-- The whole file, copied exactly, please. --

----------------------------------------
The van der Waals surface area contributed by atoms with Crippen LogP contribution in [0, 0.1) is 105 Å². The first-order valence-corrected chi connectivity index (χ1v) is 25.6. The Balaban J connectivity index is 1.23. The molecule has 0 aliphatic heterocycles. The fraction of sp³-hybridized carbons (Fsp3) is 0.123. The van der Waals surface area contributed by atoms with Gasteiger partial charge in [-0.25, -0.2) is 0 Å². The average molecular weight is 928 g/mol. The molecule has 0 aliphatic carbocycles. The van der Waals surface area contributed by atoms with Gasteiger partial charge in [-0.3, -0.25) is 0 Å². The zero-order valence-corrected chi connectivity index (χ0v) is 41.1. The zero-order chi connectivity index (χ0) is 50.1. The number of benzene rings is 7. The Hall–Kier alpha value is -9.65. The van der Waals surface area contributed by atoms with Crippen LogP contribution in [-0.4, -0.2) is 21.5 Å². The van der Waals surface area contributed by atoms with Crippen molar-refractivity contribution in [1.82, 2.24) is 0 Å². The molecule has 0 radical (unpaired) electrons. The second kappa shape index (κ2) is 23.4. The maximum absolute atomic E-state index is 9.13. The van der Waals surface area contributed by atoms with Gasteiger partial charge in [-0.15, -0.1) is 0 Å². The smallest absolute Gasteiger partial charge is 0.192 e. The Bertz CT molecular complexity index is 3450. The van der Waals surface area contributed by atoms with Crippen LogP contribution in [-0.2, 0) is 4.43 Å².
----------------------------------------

The van der Waals surface area contributed by atoms with Crippen LogP contribution in [0, 0.1) is 105 Å². The first-order valence-corrected chi connectivity index (χ1v) is 25.6. The Balaban J connectivity index is 1.23. The molecule has 0 aliphatic heterocycles. The fraction of sp³-hybridized carbons (Fsp3) is 0.123. The van der Waals surface area contributed by atoms with Gasteiger partial charge in [-0.25, -0.2) is 0 Å². The average molecular weight is 928 g/mol. The molecule has 0 aliphatic carbocycles. The van der Waals surface area contributed by atoms with Gasteiger partial charge in [-0.3, -0.25) is 0 Å². The zero-order valence-corrected chi connectivity index (χ0v) is 41.1. The zero-order chi connectivity index (χ0) is 50.1. The number of benzene rings is 7. The Hall–Kier alpha value is -9.65. The van der Waals surface area contributed by atoms with Crippen LogP contribution in [-0.4, -0.2) is 21.5 Å². The van der Waals surface area contributed by atoms with Crippen molar-refractivity contribution in [1.82, 2.24) is 0 Å². The molecule has 0 radical (unpaired) electrons. The second kappa shape index (κ2) is 23.4. The maximum absolute atomic E-state index is 9.13. The van der Waals surface area contributed by atoms with Gasteiger partial charge in [-0.15, -0.1) is 0 Å². The smallest absolute Gasteiger partial charge is 0.192 e. The Bertz CT molecular complexity index is 3450. The van der Waals surface area contributed by atoms with Crippen LogP contribution in [-0.2, 0) is 4.43 Å².